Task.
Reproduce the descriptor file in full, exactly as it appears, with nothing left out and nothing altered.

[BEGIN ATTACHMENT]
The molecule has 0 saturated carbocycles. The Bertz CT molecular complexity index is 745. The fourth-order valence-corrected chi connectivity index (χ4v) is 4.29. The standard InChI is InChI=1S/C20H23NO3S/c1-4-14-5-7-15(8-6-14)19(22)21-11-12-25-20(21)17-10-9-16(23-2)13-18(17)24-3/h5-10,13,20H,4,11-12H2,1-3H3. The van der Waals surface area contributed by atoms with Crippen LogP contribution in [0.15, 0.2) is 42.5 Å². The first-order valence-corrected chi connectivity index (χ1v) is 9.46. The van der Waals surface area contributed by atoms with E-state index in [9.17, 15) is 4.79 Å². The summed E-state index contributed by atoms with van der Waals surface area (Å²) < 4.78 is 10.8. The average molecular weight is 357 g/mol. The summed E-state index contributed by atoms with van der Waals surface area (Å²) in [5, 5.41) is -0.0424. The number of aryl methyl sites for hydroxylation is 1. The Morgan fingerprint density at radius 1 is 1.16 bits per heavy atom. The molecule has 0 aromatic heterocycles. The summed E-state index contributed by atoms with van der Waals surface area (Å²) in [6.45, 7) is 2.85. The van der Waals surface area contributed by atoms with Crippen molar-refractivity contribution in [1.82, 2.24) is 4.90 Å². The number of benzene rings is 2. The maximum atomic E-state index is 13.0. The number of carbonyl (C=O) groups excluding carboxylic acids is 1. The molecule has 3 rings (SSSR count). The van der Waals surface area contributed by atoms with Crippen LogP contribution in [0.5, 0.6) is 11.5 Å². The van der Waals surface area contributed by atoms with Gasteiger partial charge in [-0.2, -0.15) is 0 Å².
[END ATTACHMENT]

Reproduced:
The molecule has 0 saturated carbocycles. The Bertz CT molecular complexity index is 745. The fourth-order valence-corrected chi connectivity index (χ4v) is 4.29. The standard InChI is InChI=1S/C20H23NO3S/c1-4-14-5-7-15(8-6-14)19(22)21-11-12-25-20(21)17-10-9-16(23-2)13-18(17)24-3/h5-10,13,20H,4,11-12H2,1-3H3. The van der Waals surface area contributed by atoms with Crippen LogP contribution in [0.15, 0.2) is 42.5 Å². The first-order valence-corrected chi connectivity index (χ1v) is 9.46. The van der Waals surface area contributed by atoms with E-state index in [9.17, 15) is 4.79 Å². The summed E-state index contributed by atoms with van der Waals surface area (Å²) < 4.78 is 10.8. The average molecular weight is 357 g/mol. The summed E-state index contributed by atoms with van der Waals surface area (Å²) in [5, 5.41) is -0.0424. The number of aryl methyl sites for hydroxylation is 1. The Morgan fingerprint density at radius 1 is 1.16 bits per heavy atom. The molecule has 0 aromatic heterocycles. The summed E-state index contributed by atoms with van der Waals surface area (Å²) in [6.45, 7) is 2.85. The van der Waals surface area contributed by atoms with Crippen molar-refractivity contribution in [1.82, 2.24) is 4.90 Å². The number of benzene rings is 2. The maximum atomic E-state index is 13.0. The number of carbonyl (C=O) groups excluding carboxylic acids is 1. The molecule has 3 rings (SSSR count). The van der Waals surface area contributed by atoms with Crippen LogP contribution in [0.5, 0.6) is 11.5 Å². The van der Waals surface area contributed by atoms with Gasteiger partial charge in [-0.2, -0.15) is 0 Å².